“Who uses math every day in their professions?” Ms. Fiona asks a group of twelve third year Primary students. Hands dart up in the air enthusiastically.
When called on, one student replied, “Bridge engineers!”
“Nurses use math,” shared another.
Yet another said, “My mom uses math because she’s a doctor.”
Continuing around the group until everyone with a hand raised has a chance to share, we learn that postmen, video game designers, astronauts, and so on all use math in their professions every day.
Kindergarten Math Club begins this way each week. Students learn about a new person who uses math in their work. Math Club builds a bridge between the students’ school math experience and the world around them, so that they better understand how math is relevant and how it may fit into their own lives.
Creating a real world connection is just one of the goals of Math Club, a new Kindergarten experience offered at Wellan. We developed this model to complement the Montessori math work students practice in the classroom, where they use hands-on Montessori materials to gain a strong conceptual understanding of numbers and operations. Research shows that reinforcing concepts in different contexts helps students become more flexible mathematic thinkers. In Math Club, the students work with numbers represented in a variety of ways, such as Dot Patterns, Ten Frames, Number Lines, Fact Families, and Parts/Wholes. These different visual representations help reinforce students’ number sense. Each week, the students learn and practice games together and then bring those games back to their classrooms to explore further.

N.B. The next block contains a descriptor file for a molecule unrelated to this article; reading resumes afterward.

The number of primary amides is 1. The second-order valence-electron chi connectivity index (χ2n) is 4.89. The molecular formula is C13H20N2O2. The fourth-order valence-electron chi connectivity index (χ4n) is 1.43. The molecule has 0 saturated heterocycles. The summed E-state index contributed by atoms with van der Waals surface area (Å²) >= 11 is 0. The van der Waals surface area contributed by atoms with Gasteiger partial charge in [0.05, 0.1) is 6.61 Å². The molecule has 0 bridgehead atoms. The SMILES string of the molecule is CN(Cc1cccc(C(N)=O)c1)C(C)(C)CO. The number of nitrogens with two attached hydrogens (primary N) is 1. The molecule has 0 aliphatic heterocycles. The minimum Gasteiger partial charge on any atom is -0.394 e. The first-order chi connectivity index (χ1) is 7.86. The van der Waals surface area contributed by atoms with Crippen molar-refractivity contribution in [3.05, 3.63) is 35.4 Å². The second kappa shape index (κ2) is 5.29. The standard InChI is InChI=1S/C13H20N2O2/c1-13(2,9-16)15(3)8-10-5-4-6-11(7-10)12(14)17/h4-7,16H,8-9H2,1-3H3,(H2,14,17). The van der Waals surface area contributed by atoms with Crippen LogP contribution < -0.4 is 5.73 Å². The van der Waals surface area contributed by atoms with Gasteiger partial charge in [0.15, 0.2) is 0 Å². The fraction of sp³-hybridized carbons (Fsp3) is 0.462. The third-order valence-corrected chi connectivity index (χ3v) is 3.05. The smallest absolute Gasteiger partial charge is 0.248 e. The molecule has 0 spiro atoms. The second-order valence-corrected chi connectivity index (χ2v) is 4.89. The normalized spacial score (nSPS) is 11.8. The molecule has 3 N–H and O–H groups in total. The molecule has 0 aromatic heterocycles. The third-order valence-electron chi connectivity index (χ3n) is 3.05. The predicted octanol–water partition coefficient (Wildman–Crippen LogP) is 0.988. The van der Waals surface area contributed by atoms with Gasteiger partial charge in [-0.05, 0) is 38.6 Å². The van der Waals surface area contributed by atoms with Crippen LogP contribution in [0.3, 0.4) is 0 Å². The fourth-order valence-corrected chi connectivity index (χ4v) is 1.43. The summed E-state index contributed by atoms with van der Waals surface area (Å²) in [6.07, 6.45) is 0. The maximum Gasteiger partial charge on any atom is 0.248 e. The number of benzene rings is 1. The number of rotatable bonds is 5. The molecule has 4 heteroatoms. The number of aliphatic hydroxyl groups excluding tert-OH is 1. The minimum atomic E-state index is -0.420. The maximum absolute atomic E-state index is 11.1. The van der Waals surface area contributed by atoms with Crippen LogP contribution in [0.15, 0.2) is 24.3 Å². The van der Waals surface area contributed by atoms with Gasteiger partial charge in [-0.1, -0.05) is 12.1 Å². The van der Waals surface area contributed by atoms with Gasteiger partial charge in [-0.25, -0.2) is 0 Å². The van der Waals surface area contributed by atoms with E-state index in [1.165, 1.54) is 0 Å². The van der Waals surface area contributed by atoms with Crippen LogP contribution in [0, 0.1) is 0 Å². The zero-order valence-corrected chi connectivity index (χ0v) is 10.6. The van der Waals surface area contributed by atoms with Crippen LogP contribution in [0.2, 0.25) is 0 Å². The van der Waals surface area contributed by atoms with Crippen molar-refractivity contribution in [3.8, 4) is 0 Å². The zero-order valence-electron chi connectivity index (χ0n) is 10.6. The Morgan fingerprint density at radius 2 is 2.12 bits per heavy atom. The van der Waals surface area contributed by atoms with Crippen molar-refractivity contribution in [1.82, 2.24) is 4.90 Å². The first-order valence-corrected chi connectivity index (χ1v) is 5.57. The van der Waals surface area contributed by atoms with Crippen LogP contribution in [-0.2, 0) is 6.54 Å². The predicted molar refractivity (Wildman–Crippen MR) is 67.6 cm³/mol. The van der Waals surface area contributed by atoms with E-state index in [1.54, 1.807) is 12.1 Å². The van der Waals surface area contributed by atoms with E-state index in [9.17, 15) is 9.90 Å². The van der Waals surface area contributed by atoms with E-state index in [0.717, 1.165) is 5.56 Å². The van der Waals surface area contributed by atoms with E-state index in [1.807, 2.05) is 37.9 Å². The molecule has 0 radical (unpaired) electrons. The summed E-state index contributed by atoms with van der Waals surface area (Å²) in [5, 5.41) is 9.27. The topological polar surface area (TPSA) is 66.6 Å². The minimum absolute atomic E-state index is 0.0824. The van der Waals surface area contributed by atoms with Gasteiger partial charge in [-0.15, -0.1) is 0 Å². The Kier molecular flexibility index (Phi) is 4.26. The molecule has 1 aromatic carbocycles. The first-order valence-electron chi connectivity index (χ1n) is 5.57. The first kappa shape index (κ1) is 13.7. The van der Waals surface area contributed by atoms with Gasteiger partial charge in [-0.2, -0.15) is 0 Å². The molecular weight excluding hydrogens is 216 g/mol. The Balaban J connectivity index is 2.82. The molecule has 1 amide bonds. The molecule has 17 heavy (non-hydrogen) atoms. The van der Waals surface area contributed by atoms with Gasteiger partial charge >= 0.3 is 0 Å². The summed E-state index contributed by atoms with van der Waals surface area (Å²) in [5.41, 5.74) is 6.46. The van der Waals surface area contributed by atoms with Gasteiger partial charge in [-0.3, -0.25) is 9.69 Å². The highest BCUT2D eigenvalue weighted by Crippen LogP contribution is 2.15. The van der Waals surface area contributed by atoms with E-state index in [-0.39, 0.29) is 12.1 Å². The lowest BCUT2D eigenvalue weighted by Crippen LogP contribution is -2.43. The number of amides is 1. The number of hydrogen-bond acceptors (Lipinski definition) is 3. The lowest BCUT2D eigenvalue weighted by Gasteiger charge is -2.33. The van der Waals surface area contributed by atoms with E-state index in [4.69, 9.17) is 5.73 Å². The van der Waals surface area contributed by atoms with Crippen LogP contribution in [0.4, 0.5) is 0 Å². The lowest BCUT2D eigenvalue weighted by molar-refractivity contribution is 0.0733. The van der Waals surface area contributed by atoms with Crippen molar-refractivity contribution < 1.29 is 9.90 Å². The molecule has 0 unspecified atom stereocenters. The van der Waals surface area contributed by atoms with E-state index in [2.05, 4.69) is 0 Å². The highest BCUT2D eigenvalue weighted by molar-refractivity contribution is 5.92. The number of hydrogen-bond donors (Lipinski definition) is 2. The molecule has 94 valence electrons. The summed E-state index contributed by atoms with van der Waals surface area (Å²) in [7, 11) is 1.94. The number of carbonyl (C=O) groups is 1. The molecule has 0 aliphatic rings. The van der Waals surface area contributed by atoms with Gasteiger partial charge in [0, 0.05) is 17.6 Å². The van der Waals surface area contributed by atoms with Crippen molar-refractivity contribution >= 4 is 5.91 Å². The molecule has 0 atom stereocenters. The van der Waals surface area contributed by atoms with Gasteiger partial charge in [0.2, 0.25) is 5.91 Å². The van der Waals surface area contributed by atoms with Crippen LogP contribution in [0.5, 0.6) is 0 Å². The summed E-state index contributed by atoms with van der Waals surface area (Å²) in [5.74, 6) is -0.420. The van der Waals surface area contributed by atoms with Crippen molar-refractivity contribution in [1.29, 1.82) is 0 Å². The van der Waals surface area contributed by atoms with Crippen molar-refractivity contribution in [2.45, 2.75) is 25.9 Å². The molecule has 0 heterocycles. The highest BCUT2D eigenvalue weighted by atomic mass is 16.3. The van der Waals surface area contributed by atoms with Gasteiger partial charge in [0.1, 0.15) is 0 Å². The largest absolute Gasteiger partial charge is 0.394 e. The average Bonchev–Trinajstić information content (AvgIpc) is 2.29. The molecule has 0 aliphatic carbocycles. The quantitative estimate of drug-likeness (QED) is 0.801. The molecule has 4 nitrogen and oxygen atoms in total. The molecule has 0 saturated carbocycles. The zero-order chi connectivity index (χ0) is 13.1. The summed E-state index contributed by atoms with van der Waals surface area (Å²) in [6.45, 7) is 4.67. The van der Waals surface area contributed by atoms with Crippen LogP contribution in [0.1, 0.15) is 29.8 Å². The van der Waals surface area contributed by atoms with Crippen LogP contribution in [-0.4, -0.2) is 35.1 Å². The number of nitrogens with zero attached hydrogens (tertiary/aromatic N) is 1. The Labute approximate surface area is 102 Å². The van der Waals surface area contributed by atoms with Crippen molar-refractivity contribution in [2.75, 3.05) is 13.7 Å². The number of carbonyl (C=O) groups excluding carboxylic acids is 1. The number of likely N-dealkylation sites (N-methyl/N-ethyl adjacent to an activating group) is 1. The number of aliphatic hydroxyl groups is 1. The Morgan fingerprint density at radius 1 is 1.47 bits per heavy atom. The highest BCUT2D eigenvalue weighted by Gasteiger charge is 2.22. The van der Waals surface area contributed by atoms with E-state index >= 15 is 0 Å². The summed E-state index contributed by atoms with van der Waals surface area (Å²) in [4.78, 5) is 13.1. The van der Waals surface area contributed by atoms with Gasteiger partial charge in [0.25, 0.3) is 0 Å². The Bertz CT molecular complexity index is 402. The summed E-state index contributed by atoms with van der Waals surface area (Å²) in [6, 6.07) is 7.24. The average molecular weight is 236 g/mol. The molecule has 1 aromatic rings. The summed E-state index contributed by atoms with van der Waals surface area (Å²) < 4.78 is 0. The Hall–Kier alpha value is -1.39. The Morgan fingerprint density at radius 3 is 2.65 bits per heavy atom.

Another goal of Kindergarten Math Club is for students to have math conversations. When students share their own strategies with each other, they open their minds and learn new things. For example, during several sessions, the students focused on subitizing, which means recognizing a number of items without actually counting them out. We showed students a Dot Card and asked, “How many dots do you see?”The students responded, “8.” Then we asked, “How do you know?” That’s where things got interesting!
One student said, “I know because there are 2 rows of four, and 4+4 is 8.” Another student added, “I saw 4 and 4 also, but not in rows.” He pointed to the bottom square-shaped configuration of dots and then the top one to explain his strategy. A third student offered a completely different strategy. She said, “I counted by twos . . . 2, 4, 6, 8.” These types of math conversations help everyone see different perspectives and expand their own thinking.
A final goal of Kindergarten Math Club is for students to become fluent in working with numbers 1–10 in preparation to move up to Wellan's Lower Elementary program. The various games they practice and the conversations about math they engage in all revolve around number sense within ten (and beyond for some who are ready). Over the course of the semester, we see students become increasingly comfortable and fluent with numbers 1–10. The schema and strategies the students develop in Kindergarten Math Club will help them throughout their math journeys, far beyond Kindergarten.